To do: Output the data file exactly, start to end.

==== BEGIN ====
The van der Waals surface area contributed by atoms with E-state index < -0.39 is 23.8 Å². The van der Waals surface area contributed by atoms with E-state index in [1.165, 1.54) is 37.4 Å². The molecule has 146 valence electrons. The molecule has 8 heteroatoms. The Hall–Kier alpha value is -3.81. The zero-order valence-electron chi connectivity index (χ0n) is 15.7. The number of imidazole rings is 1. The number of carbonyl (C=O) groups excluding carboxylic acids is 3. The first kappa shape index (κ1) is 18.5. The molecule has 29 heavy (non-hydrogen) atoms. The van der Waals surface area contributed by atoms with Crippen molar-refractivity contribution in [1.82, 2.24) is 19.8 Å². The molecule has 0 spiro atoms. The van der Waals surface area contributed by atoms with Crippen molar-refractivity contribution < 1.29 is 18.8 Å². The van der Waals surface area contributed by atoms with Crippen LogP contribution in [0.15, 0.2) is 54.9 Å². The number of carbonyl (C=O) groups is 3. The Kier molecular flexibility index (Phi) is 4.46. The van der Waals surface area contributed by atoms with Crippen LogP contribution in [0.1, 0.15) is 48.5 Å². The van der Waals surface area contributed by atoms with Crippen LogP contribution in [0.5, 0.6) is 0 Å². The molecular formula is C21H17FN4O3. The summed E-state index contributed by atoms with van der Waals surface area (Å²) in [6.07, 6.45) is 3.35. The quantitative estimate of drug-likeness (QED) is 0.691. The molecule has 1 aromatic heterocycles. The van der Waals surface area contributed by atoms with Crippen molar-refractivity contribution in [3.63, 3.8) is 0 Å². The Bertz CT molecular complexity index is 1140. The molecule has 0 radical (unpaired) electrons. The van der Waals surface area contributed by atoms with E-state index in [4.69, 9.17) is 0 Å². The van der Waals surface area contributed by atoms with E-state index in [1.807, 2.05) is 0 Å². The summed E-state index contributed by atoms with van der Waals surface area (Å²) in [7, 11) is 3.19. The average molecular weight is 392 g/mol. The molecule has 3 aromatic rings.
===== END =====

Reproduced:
The van der Waals surface area contributed by atoms with E-state index < -0.39 is 23.8 Å². The van der Waals surface area contributed by atoms with E-state index in [1.165, 1.54) is 37.4 Å². The molecule has 146 valence electrons. The molecule has 8 heteroatoms. The Hall–Kier alpha value is -3.81. The zero-order valence-electron chi connectivity index (χ0n) is 15.7. The number of imidazole rings is 1. The number of carbonyl (C=O) groups excluding carboxylic acids is 3. The first kappa shape index (κ1) is 18.5. The molecule has 29 heavy (non-hydrogen) atoms. The van der Waals surface area contributed by atoms with Crippen molar-refractivity contribution in [1.82, 2.24) is 19.8 Å². The molecule has 0 spiro atoms. The van der Waals surface area contributed by atoms with Crippen molar-refractivity contribution < 1.29 is 18.8 Å². The van der Waals surface area contributed by atoms with Crippen LogP contribution in [0.15, 0.2) is 54.9 Å². The number of carbonyl (C=O) groups is 3. The Kier molecular flexibility index (Phi) is 4.46. The van der Waals surface area contributed by atoms with Crippen LogP contribution in [0.1, 0.15) is 48.5 Å². The van der Waals surface area contributed by atoms with Crippen LogP contribution in [0.5, 0.6) is 0 Å². The molecular formula is C21H17FN4O3. The summed E-state index contributed by atoms with van der Waals surface area (Å²) in [6.07, 6.45) is 3.35. The quantitative estimate of drug-likeness (QED) is 0.691. The molecule has 1 aromatic heterocycles. The van der Waals surface area contributed by atoms with Crippen molar-refractivity contribution in [3.63, 3.8) is 0 Å². The Bertz CT molecular complexity index is 1140. The molecule has 0 radical (unpaired) electrons. The van der Waals surface area contributed by atoms with E-state index in [4.69, 9.17) is 0 Å². The van der Waals surface area contributed by atoms with E-state index in [1.807, 2.05) is 0 Å². The summed E-state index contributed by atoms with van der Waals surface area (Å²) in [7, 11) is 3.19. The average molecular weight is 392 g/mol. The molecule has 3 aromatic rings.